How to pick a good fund
Anyone with access to the internet or the latest copy of Investment Week can probably tell you the best performing funds of last year. But, unless you happen to have a TARDIS or a DeLorean, that information isn’t going to be overly helpful. Rather, it’s more likely to stoke the fires of hindsight and leave you dreaming of what could have been…
But identifying future winners….that’s much more valuable.
So in the same way you do due diligence on Parmenion as a platform and Discretionary Fund Manager (DFM), we in turn spend a great deal of our time researching and analysing the vast universe of potential funds on offer.
Form is temporary, class is permanent
Top of the pile performance isn’t everything. At Parmenion Investment Management (PIM), risk comes first; it’s central to everything we do and fund manager selection is no different. First quartile returns are great, but if they’re followed by a period in the fourth quartile then all of a sudden things start to feel a lot less appealing.
Rather, we seek to invest in funds with attractive risk-adjusted returns. By that I mean finding fund managers that can outperform the market but do so without taking excessive risk. This gives us more confidence is their ability to maintain good performance going forward.
Navigating the Risks
Risk can take many forms and be measured in any number of ways. Volatility is a key measure for us and many other investors, too. It plays a big role in a client’s investment journey. We want our active managers to demonstrate a lower volatility profile than the market – which they historically have – because this ultimately plays a key role in the overall risk control of our active solutions. Importantly, however, it is the lower volatility in negative markets (downside protection) that we care about the most.
A ratio like the Calmar helps with this. It looks at average returns relative to a fund’s maximum drawdown, essentially removing positive/upside volatility (which we all like!) from the analysis. Miton UK Multi Cap Income is a fund that has historically had very good risk metrics. A focus on companies with low debt levels and the ability to pay and grow their dividend has provided a strong defensive base that, in combination with the upside premium seen in smaller companies, has provided excellent results.
Many of the factors that might bring a funds’ future performance into question, however, require a more qualitative assessment. Liquidity is one such factor and an important one for us as we use direct property within our multi-asset framework. We spend a lot of time talking to our property managers in order to understand aspects such as the current level of asset flows, cash levels, pricing methodology and market transaction data, for example. All of this helps us piece together a clearer picture of the current landscape.
The access afforded to PIM as a DFM for this type of work is a key benefit to outsourcing investment decisions, in my opinion. I recently met with L&G UK Property, a fund we’ve held for a long time. They’re holding a 25% cash balance at present, have a vacancy rate comfortably below the market average and are underweight in cyclical sectors such as retail. These are the kind of defensive characteristics we seek.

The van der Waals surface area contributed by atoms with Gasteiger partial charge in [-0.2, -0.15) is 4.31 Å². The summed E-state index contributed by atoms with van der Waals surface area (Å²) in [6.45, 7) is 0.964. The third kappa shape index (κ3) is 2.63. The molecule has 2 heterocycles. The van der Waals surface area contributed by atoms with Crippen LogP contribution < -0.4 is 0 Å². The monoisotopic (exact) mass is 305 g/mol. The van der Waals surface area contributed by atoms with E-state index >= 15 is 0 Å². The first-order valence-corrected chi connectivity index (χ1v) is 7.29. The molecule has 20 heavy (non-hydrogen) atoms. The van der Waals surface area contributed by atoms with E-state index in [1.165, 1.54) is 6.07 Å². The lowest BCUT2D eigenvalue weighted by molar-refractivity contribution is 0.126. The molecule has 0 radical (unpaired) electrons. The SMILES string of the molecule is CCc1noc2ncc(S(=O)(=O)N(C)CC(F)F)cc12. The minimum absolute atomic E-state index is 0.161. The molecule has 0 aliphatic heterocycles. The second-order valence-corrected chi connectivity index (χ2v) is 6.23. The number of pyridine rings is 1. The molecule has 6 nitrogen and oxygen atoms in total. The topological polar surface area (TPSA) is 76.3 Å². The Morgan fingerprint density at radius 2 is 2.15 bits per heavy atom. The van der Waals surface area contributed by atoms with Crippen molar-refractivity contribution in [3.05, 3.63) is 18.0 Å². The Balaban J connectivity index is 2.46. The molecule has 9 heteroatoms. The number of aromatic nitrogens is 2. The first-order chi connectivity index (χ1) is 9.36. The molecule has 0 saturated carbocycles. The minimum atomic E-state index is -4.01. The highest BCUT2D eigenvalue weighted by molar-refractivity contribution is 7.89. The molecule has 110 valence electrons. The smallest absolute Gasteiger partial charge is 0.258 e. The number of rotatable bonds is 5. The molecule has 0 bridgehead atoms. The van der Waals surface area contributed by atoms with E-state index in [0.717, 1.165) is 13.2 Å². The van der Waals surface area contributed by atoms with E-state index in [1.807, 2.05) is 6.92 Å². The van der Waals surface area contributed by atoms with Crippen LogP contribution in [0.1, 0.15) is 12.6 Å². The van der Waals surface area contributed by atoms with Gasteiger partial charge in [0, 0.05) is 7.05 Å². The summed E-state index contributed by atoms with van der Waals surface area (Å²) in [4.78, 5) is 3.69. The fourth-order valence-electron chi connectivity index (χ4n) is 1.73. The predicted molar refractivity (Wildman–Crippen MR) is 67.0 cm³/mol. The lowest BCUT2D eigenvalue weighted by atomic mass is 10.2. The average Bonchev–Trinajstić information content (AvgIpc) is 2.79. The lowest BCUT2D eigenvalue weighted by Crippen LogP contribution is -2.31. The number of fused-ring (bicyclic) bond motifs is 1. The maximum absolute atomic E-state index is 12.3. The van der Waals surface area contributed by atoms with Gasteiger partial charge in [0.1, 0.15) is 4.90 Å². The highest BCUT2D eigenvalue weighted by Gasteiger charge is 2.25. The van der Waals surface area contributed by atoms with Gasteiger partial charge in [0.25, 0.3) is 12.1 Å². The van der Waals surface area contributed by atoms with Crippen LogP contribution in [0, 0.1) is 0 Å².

Not for us, thanks…
There’s been a lot in the press about Neil Woodford recently, centred on both the performance and the potentially illiquid nature of his UK Equity Income fund. A lot of the factors involved here actually resonate quite closely with risk related reasons we wouldn’t hold a fund. We require a manager to have a long track record, but with a single fund management firm e.g. his Invesco track record is not his Woodford IM track record. If we invest in a UK Equity Income fund it’s because we want exposure to that asset class, not exposure to private equity. The equally important point here is that we need to be comfortable that a fund can handle redemption without the dynamics of the fund being altered. Less liquid holdings combined with large underlying holders bring this into question.
Overall, we want managers with the type of mentality that puts risk in the centre of their process; out performance shouldn’t be their sole measurement of success. And all of this, actually, is not necessarily a criticism of Neil Woodford as a fund manager – his fund is just not one that we feel now fits into a risk orientated investment solution.
Consistency is key
The fact the majority of this article is actually about identifying risks rather than out performance is probably a fair reflection of how we look at things – and how our selected fund managers do too. The overall outcome of this is lower risk grade volatility for our active portfolios, compared to passive, as well as out performance over the long term. The ability to protect capital in negative markets can have a lasting and meaningful impact on returns. For this reason, while you can expect the PIM fund selection process to certainly evolve and be enhanced over time, it will always stay true to a focus on risk control and downside protection.
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“The above article is intended to be a topical commentary and should not be construed as financial advice from either the author or Parmenion Capital Partners LLP. If a client wishes to obtain financial advice as to whether an investment is suitable for their needs, they should consult an authorised Financial Adviser. Past performance is not an indicator of future returns.”
Any news and/or views expressed within this document are intended as general information only and should not be viewed as a form of personal recommendation. All investment carries risk and it is important you understand this. If you are in any doubt about whether an investment is suitable for you, please contact your financial adviser.